PGF DG tasks Labour on minimum wage decentralisation
Aanya Igomu, Abuja
The Director General of the Progressives Governors Forum, PGF, Mr. Salihu Lukman, has advised the organised labour to work towards the decentralisation of the minimum wage in Nigeria.
In a press statement, the PGF DG gave the advice in reaction to the recent declaration of the Nigeria Labour Congress to enforce a national strike action if the legislators continue to push to move the National Minimum wage from the Exclusive to the Concurrent Legislative List.
Mr. Lukman said that each state should be allowed to decide on its minimum wage based on its resources and productivity.
“A centralised framework for minimum wage legislation based on using the financial capacity of Federal Government to fix national minimum wage is hardly informed by economic indices of work output across the country and reflecting all sectors of the economy.
“Such a framework can only result in either shortchanging workers in high-revenue states/areas or over-stretching employers in low-revenue states/areas. Certainly, a review of wage-fixing theories would highlight these challenges and perhaps dangers,” he said.
While identifying corruption as a problem that affects revenue growth in the public sector, Mr. Lulman called on Labour Unions to support the Federal and State Governments in fighting corruption.
“It needs to be stated emphatically and unequivocally that although there is increased revenue in the country, which has resulted in improved financial profile of especially states and federal governments in the country, it has not favourably altered the structure of government finances.
“Some of the underlying factors would include factors of corruption, which the APC government of President Muhammadu Buhari is committed to fighting and has been taking initiatives. While we may debate about the level of success, it should be a welcome development to have input from our leaders of non-governmental organisations such as the NLC in terms of what needs to be done at all levels in order to strengthen our fight against corruption and therefore increase the financial capability of all governments, especially at state levels to be able to accommodate increased wages for workers. In all these, beyond the lamentation against political leaders in the country on the issue of corruption, what are the specific demands of NLC on fighting corruption in the country given that it is a problem that have ravaged all sectors and all levels of society, including the labour movement” he said.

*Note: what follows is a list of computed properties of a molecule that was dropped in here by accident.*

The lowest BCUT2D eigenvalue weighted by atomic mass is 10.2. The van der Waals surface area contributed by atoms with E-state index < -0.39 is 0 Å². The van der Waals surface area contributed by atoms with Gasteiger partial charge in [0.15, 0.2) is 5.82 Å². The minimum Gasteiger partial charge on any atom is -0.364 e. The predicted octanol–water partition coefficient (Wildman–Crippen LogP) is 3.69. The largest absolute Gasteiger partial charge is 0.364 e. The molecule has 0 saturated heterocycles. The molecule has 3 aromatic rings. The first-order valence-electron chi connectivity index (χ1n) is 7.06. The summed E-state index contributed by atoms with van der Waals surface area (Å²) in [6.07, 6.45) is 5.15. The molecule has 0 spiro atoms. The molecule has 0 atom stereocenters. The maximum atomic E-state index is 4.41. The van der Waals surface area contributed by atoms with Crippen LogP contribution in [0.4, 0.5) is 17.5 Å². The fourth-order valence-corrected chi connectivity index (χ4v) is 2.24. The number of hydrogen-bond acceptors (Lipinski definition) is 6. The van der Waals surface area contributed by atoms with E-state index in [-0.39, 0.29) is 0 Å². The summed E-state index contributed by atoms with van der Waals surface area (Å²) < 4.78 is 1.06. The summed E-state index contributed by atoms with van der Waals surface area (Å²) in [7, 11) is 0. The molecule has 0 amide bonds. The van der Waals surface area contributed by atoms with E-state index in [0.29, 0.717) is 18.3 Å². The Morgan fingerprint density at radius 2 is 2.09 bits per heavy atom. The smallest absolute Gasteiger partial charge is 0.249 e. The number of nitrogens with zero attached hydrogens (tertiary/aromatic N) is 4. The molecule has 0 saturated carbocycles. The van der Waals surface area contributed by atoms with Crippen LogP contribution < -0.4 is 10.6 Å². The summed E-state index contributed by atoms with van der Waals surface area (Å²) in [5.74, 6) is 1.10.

Mr. Lukman added that there are some indices that need to considered when determining renumeration such as the stability of the country’s source of revenue.
“Besides, given characteristically unstable international oil market, current levels of oil revenue are on the decline. It is to the credit of the Federal Government that non-oil revenue is increasing and in the case of many states, the capacity to mobilise internally generated revenue has increased.
“What all these suggest is that the nation should be able to assess these emerging realities and accordingly reconfigure wage determination process in recognition of revenue realities of the constituent units of our federal system and as well as ensuring that our national capacity to affirm the ability of private-sector employers to operate and therefore create more employment are not undermined. Therefore, to use the capacity of the Federal Government as determining variables for minimum wage fixing would be almost suicidal.
“Be that as it may, there are certainly challenges that need to be addressed. The challenges border on ensuring the availability of enough financial resources to guarantee higher levels of wages in the country, in the context of which issues of minimum wage can be correctly computed taking both production and cost of living indices into account” Lukman said.
He called on the labour leaders to strengthen their negotiation capacity and knowledge of the situation rather than look for any easy out by resorting to strike.
“NLC should approach this based on a strategy of strengthening its own organisational capacity to negotiate improved conditions in the country and not look for easy approaches of centralised minimum wage fixing that are not sustainable, which include retention of a faulty constitutional provision such as the provision of item 34, Part 1 of Second Schedule of the 1999 Constitution, as amended.
“It may be convenient for the leadership of labour, including the NLC, to retain current framework of determining minimum wage based on the capacity of federal government. Unfortunately, our union leaders have weakened themselves so much that their negotiating power is hardly oriented based on knowledgeable disposition about workers input in the production process at all levels in the country. The only weapon they seem to use so often to win concessions and agreements is strike. Blackmails and muscle flexing has become an important integral strategy to discredit perceived opponents” Lukman said.